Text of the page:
ye believe not, because ye are not of my sheep.' In other words, "ye believe not, because ye have not the simplicity, the integrity, and the teacheableness, which alone can qualify you to weigh evidence, and to obtain truth. And having thus exposed to them the causes of their disbelief, and of their resistance of his authority, he expressed to them unequivocally the great object of his office as Messiah, and the certainty of its accomplishment. “My sheep hear my voice, and I know them, and they follow me ; and I give unto them eternal life ; and they will never perish; neither will any man pluck them out of my hand. My Father, who gave them me, is greater than all; and no man is able to pluck them out of my Father's hand. I and my Father are one thing.' And in thus saying that he and his father were one thing, did he assert any thing more, than that the Father was one with him in the promise of eternal life to his disciples; and in the security they possessed of the fulfilment of this promise? The Jews indeed accused him of blasphemy, and of making himself God. But they neither did, nor could misunderstand, however they might pervert his meaning. It is only necessary to examine these words in their connexion, to be convinced that they will bear no other interpretation.

We learn in the 5th chapter of John, that when Jesus had healed a man who, 'had an infirmity thirty and eight years, the Jews sought to slay him, because he had done this on the sabbath day.' In vindication of himself he said only, 'my Father worketh hitherto, and I work. Therefore,' we are told, the Jews sought the more to kill him. They accuse him of the double crime of breaking the sabbath, and of making himself equal with God. But did our Lord, by thus calling God his Father, assume equality with God? Could he, in language more simple, or apparently more inoffensive, have directed the attention of these Jews to the authority by which he acted ? My Father, on every sabbath, is doing acts of mercy; and may not l, on this day, do them likewise? This is the whole import of his expressions. To men of ingenuousness, and of simplicity of heart, these words could have implied only, that he acted by the immediate authority of God. Jesus however condescends to correct their miscon. struction of his words. He immediately replied to them, ' verily, verily, I say unto you, the son can do nothing of himself ; but what he seeth the Father do. For what things soever he doeth, these doeth the Son likewise. For the Father loveth the Son, and sheweth him all things that himself doeth ; and he will shew him greater works than these, that ye may marvel.'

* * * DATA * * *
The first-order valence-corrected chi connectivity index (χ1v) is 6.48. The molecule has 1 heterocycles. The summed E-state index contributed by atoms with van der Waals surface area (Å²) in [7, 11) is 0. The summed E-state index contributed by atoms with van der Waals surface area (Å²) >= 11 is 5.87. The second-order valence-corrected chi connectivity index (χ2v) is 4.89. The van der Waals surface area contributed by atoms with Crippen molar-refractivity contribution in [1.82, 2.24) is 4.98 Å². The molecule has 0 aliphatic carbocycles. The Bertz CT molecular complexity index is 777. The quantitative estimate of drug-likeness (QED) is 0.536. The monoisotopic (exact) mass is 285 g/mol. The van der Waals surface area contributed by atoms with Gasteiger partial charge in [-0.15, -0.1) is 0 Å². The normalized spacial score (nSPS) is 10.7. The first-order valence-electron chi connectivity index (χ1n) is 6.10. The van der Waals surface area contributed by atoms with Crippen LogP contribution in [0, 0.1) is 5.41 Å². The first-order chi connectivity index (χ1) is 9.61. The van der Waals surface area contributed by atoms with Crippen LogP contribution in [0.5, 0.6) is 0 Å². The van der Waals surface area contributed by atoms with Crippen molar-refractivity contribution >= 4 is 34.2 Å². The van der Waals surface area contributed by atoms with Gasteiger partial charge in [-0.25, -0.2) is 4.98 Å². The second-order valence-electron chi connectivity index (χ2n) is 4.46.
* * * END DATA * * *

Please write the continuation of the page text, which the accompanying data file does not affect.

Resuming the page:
Our Lord then was one thing with the Father, in the authority which he assumed. He spake in the name of God; and he professed also to speak the words, and to do the works of God. And he proved that he had this authority, by miracles that no man could have done, except God had been with him. He was one also with the Father in design. This he shewed particularly in his precepts, and in his doctrine. It was God's design, that men should more perfectly know his will; that sinners should be brought to repentance; that forgiveness and eternal life should be offered to men. Jesus was, emphatically, the messenger and agent of this great design. By what he taught and suffered, he became the author of eternal salvation to all that obey him. Thus demonstrating his authority to act in the accomplishment of a purpose so worthy of God, is he not most fully justified in the expression Tand my Father are one thing?

That this is the actual, and the whole import of these words, will be still more obvious, if you will bestow a moment's attention upon those that immediately follow it. The Jews took up stones